Government rebuts claims that free speech bill could protect Holocaust deniers

Critics have voiced fears the planned legislation could protect the rights of those who deny the Shoah to speak on campuses


Britain's Education Secretary Gavin Williamson arrives in Downing Street in central London on May 1, 2020. - Britain is "past the peak" of its coronavirus outbreak, Prime Minister Boris Johnson said Thursday, despite recording another 674 deaths in the last 24 hours, taking the toll to 26,711. (Photo by Tolga AKMEN / AFP) (Photo by TOLGA AKMEN/AFP via Getty Images)

The government’s proposed free speech bill would “never protect Holocaust deniers”, Education Secretary Gavin Williamson told MPs on Thursday. 
Universities and student unions would face new “freedom of speech and academic duties” under changes included in the Queen’s Speech that would give fining powers to a regulator.  
Critics have feared the planned legislation could potentially protect the free speech rights of those who deny the Shoah and their ability to speak on university campuses. 
Universities minister Michelle Donelan was grilled on the subject during a much-discussed interview with BBC Radio 4 on Wednesday.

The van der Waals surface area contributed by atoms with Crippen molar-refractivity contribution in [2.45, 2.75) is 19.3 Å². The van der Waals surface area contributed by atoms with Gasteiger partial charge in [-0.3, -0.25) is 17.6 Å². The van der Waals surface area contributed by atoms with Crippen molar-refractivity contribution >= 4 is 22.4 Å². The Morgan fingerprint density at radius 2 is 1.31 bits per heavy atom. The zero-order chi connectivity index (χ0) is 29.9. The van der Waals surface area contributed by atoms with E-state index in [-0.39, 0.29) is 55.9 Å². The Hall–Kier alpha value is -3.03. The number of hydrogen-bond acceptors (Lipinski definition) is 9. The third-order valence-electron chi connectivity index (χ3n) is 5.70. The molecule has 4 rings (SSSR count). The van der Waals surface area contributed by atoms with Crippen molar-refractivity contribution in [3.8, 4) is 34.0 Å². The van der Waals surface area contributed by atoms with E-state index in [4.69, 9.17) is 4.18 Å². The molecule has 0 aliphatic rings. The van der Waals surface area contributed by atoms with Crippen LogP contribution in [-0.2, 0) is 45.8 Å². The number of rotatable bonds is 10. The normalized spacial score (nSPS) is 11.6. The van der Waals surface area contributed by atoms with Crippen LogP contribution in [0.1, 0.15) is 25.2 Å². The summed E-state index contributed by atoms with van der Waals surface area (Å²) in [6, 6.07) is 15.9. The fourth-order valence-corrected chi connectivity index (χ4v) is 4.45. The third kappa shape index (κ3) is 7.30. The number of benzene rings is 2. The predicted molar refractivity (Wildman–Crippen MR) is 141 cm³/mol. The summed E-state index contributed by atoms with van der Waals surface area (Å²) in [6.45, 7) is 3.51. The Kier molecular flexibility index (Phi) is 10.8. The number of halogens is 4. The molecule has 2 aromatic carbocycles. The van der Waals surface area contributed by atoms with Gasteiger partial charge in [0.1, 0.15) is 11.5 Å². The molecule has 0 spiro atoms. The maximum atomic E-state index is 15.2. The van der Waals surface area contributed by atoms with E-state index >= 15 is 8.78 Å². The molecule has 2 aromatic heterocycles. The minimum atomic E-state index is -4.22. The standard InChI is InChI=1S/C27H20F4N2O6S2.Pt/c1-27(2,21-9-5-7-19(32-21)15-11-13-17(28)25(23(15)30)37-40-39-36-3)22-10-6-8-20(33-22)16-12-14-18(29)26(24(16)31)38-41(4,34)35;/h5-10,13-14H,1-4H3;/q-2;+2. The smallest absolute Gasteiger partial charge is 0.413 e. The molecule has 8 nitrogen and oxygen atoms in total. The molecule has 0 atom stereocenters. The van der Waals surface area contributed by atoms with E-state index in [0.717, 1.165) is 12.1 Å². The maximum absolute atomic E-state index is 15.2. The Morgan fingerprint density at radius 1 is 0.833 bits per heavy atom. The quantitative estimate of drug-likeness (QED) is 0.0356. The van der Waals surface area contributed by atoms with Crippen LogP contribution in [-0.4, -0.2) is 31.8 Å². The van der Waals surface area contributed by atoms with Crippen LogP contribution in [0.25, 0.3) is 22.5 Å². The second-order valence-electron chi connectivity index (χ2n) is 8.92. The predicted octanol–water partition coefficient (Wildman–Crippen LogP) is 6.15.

While some countries, such as France and Germany, have laws against it, Holocaust denial is not a criminal offence in the UK.
Speaking to MPs on Thursday, shadow education secretary MP Kate Green said the bill “does appear to offer protection, potentially, to antisemites and Holocaust deniers.”
The Labour MP, who revealed her Jewish background last year, described the bill as “flawed” and warned it could have “dangerous and troubling consequences.”
But Mr Williamson said the “legislation will never, never, never protect Holocaust deniers, because that is something that should never and will never be tolerated.”
He added that the bill would only protect “free speech within the law” and noted that antisemitic activity is banned under the Equality Act 2010.
He said the Conservative Party “does not stand for antisemitism, unlike the party opposite” in an apparent reference to the row over antisemitism that engulfed Labour last year.

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